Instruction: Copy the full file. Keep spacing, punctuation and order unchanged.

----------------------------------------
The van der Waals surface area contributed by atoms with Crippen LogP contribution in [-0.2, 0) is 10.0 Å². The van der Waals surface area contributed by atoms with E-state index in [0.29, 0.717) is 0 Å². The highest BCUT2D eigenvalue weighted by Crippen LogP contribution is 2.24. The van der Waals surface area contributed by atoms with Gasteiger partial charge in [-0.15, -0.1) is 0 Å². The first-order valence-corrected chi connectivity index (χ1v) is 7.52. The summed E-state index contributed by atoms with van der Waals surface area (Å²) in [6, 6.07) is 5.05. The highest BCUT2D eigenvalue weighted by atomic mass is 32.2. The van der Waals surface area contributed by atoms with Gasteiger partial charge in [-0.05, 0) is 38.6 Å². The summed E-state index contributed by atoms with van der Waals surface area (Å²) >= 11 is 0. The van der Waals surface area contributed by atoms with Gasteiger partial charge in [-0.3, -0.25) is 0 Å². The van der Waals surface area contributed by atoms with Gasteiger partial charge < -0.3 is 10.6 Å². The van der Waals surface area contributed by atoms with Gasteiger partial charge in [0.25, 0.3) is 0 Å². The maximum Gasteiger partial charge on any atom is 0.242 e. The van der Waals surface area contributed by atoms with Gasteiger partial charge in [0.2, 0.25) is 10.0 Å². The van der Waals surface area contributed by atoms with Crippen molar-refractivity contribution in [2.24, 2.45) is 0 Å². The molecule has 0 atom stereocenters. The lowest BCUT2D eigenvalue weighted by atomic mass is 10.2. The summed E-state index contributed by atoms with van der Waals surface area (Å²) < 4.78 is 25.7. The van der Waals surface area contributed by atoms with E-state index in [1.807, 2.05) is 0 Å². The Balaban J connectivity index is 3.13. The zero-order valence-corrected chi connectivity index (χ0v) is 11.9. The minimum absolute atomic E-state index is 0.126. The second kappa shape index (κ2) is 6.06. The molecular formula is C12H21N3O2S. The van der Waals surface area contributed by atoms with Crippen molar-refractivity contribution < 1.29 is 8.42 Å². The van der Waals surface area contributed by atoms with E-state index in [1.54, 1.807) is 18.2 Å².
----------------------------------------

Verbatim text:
The van der Waals surface area contributed by atoms with Crippen LogP contribution in [-0.2, 0) is 10.0 Å². The van der Waals surface area contributed by atoms with E-state index in [0.29, 0.717) is 0 Å². The highest BCUT2D eigenvalue weighted by Crippen LogP contribution is 2.24. The van der Waals surface area contributed by atoms with Gasteiger partial charge in [-0.15, -0.1) is 0 Å². The first-order valence-corrected chi connectivity index (χ1v) is 7.52. The summed E-state index contributed by atoms with van der Waals surface area (Å²) in [6, 6.07) is 5.05. The highest BCUT2D eigenvalue weighted by atomic mass is 32.2. The van der Waals surface area contributed by atoms with Gasteiger partial charge in [-0.05, 0) is 38.6 Å². The summed E-state index contributed by atoms with van der Waals surface area (Å²) >= 11 is 0. The van der Waals surface area contributed by atoms with Gasteiger partial charge in [-0.3, -0.25) is 0 Å². The van der Waals surface area contributed by atoms with Gasteiger partial charge < -0.3 is 10.6 Å². The van der Waals surface area contributed by atoms with Gasteiger partial charge in [0.25, 0.3) is 0 Å². The maximum Gasteiger partial charge on any atom is 0.242 e. The van der Waals surface area contributed by atoms with Gasteiger partial charge in [0.2, 0.25) is 10.0 Å². The van der Waals surface area contributed by atoms with Crippen molar-refractivity contribution in [2.24, 2.45) is 0 Å². The molecule has 0 atom stereocenters. The lowest BCUT2D eigenvalue weighted by atomic mass is 10.2. The summed E-state index contributed by atoms with van der Waals surface area (Å²) < 4.78 is 25.7. The van der Waals surface area contributed by atoms with E-state index in [1.807, 2.05) is 0 Å². The Balaban J connectivity index is 3.13. The zero-order valence-corrected chi connectivity index (χ0v) is 11.9. The minimum absolute atomic E-state index is 0.126. The second kappa shape index (κ2) is 6.06. The molecular formula is C12H21N3O2S. The van der Waals surface area contributed by atoms with Crippen molar-refractivity contribution < 1.29 is 8.42 Å². The van der Waals surface area contributed by atoms with E-state index in [1.54, 1.807) is 18.2 Å².